The Scriptures say "We are a chosen generation, a royal priesthood, a holy nation." WE are. While we should pray constantly that America turns back to God (and work diligently toward that end) remember as you pray . . . the nation the Scriptures are referring to is us. His people. Those who are called by His name. People of the Way. Christians. Believers. WE are His holy nation. And regardless of what happens in the rest of the world . . . or in the United States . . . WE are in good hands.

Tuesday, October 9, 2012

The Upper Room

Witt Gregory lived in a stone ranch house in Southwest Arkansas. In his house was a hidden inner room, which he used as his prayer closet. He called it "God's room." It was his own personal "Holy of Holies."

A scene from "Handful of Demons":

Something was happening to the atmosphere in that tiny toom. The hair on his arms and the back of his neck stood on end. Silently, little by little, God's presence in that small space grew and intensified until it became so overwhelming Witt was compelled to lower his lean body all the way to the floor. It was as though a giant weight was pressing him from above. He was powerless to resist.

Lying on his back, he clamped his eyes shut against the intense and blinding light that filled every crevice of the room.

The door to God's room was closed, and there were no windows. Yet the sweet fragrance of wild clover and honeysuckle wafted in on a gentle breeze, and settled around Witt like a gossamer veil . . .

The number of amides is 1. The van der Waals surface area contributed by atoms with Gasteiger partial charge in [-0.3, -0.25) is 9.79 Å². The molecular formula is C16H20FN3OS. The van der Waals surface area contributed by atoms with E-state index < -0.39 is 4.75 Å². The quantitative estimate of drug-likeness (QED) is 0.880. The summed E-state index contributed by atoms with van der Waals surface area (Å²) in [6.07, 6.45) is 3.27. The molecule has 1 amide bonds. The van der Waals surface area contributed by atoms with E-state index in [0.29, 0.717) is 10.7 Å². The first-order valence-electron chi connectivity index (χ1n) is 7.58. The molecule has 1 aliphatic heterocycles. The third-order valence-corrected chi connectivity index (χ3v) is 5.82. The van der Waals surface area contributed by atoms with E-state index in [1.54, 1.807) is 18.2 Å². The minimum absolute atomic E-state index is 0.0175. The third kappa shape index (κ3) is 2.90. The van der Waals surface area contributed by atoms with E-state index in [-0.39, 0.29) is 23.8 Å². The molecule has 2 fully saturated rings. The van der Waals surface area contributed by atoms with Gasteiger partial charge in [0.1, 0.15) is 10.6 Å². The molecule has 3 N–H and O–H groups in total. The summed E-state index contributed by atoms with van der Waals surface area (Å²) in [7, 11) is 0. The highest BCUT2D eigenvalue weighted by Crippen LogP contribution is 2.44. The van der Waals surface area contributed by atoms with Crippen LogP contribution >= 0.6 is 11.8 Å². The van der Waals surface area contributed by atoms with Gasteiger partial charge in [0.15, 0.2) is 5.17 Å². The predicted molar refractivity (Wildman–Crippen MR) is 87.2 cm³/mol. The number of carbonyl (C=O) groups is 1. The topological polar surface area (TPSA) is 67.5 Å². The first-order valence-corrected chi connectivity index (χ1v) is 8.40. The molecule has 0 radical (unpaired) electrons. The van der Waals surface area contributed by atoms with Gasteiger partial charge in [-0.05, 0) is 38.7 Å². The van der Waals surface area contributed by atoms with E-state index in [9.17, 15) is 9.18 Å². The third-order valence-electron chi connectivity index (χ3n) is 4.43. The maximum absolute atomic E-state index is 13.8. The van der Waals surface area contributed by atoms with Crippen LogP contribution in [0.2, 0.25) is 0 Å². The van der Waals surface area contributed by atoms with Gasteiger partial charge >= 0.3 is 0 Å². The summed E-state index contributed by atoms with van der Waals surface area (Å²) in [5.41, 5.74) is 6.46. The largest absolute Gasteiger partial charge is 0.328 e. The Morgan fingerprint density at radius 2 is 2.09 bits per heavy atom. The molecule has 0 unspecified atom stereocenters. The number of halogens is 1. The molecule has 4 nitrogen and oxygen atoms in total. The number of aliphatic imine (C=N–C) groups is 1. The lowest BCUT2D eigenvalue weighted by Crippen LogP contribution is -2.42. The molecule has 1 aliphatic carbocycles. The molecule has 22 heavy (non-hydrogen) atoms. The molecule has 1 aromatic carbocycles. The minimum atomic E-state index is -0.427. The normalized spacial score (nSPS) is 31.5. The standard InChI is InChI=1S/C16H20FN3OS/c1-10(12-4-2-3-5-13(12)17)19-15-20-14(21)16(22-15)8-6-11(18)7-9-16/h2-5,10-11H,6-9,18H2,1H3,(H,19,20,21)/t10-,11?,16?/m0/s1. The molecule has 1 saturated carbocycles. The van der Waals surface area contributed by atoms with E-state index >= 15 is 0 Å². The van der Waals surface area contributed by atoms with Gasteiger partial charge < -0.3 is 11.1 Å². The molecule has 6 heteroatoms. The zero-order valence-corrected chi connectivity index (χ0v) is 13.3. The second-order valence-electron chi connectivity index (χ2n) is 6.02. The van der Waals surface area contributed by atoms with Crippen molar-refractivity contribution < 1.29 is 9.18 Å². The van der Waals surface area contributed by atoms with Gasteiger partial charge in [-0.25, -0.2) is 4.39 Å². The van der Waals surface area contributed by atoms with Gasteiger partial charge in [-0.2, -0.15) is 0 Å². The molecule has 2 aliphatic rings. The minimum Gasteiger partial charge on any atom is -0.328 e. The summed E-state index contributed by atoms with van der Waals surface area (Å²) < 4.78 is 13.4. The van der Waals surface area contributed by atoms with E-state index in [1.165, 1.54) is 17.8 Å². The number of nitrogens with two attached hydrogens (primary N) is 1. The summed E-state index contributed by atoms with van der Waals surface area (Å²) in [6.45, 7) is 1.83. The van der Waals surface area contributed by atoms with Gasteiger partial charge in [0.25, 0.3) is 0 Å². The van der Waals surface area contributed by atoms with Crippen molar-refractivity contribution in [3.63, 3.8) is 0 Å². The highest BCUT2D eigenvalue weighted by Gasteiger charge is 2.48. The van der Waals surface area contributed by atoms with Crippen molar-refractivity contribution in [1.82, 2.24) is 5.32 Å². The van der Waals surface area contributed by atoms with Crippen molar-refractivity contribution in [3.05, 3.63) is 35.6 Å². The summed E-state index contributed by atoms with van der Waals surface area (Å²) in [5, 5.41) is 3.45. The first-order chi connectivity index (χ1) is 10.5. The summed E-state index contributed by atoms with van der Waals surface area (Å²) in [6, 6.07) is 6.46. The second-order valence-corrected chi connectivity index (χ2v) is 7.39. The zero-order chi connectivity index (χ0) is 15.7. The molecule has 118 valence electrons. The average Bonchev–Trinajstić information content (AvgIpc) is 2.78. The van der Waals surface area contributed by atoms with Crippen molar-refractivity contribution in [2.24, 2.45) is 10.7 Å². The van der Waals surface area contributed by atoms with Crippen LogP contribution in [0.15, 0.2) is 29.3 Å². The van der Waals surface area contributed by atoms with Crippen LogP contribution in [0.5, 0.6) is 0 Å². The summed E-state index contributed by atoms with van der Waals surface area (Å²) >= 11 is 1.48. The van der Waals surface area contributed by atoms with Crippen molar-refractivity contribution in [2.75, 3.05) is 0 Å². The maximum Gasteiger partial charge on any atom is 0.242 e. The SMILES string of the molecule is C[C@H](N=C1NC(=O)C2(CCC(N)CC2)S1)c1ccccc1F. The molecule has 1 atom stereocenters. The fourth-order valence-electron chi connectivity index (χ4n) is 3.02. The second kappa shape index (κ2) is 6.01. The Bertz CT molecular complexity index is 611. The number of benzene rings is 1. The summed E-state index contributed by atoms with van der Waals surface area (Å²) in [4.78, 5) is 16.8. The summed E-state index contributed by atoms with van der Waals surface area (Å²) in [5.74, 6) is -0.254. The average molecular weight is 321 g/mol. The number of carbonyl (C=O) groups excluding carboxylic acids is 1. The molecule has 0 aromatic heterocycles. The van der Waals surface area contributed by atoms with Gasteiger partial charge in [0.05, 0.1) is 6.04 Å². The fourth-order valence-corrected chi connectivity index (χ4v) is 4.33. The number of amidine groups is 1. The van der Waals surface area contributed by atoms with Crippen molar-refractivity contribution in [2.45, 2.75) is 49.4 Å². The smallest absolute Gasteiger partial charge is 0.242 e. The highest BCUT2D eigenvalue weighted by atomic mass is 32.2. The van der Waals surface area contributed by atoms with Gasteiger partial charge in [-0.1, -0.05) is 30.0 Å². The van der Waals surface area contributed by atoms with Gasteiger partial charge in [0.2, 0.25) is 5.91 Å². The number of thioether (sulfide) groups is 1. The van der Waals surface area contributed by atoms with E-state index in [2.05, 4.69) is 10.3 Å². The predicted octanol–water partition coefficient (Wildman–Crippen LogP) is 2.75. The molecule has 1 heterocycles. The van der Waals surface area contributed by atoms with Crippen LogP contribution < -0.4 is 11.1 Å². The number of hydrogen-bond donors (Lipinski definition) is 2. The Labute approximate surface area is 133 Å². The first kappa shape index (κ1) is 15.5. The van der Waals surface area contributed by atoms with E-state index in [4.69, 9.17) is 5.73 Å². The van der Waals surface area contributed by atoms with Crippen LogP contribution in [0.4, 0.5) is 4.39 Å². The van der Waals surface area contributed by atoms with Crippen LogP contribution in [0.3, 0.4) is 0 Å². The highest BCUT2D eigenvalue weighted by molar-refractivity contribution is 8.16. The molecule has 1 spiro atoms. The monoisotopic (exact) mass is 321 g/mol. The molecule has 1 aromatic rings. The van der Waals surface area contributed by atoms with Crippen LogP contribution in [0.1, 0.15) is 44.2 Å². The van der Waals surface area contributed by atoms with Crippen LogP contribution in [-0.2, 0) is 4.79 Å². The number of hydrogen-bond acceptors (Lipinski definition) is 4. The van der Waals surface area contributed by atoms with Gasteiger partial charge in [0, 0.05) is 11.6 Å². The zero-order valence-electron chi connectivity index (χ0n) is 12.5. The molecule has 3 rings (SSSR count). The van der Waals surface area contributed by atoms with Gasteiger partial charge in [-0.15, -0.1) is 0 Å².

A prayer room, prayer closet, or upper room designated strictly for quiet time with the Lord is a "luxury" some Christians feel is beyond their finances. But you don't have to have a huge ranch house with a hidden room to experience your own Holy of Holies.

The first house Dee and I built after we married was quite small by American standards. I think it was about 800 square feet with a small loft area over the back half of the house. The loft was first designated as a bedroom for my teenage son. But when he "left the nest" I latched onto it and claimed it for an "upper room."

God was always there waiting for me when I came to call.  And I can't tell you how many times I stayed in that room praying for what seemed hours. Yet when I descended the stairs, there was always plenty of time to finish my chores. It was like He had made time stand still for me.

Thirty-three years, and many houses later, I'm back in a small house. No room for a prayer closet. So, temporarily, I'm using a bedroom for a prayer room. Or the tiny covered back porch off  that bedroom. We live in the East Texas piney woods so, weather permitting,  I often stroll through the woods and pray.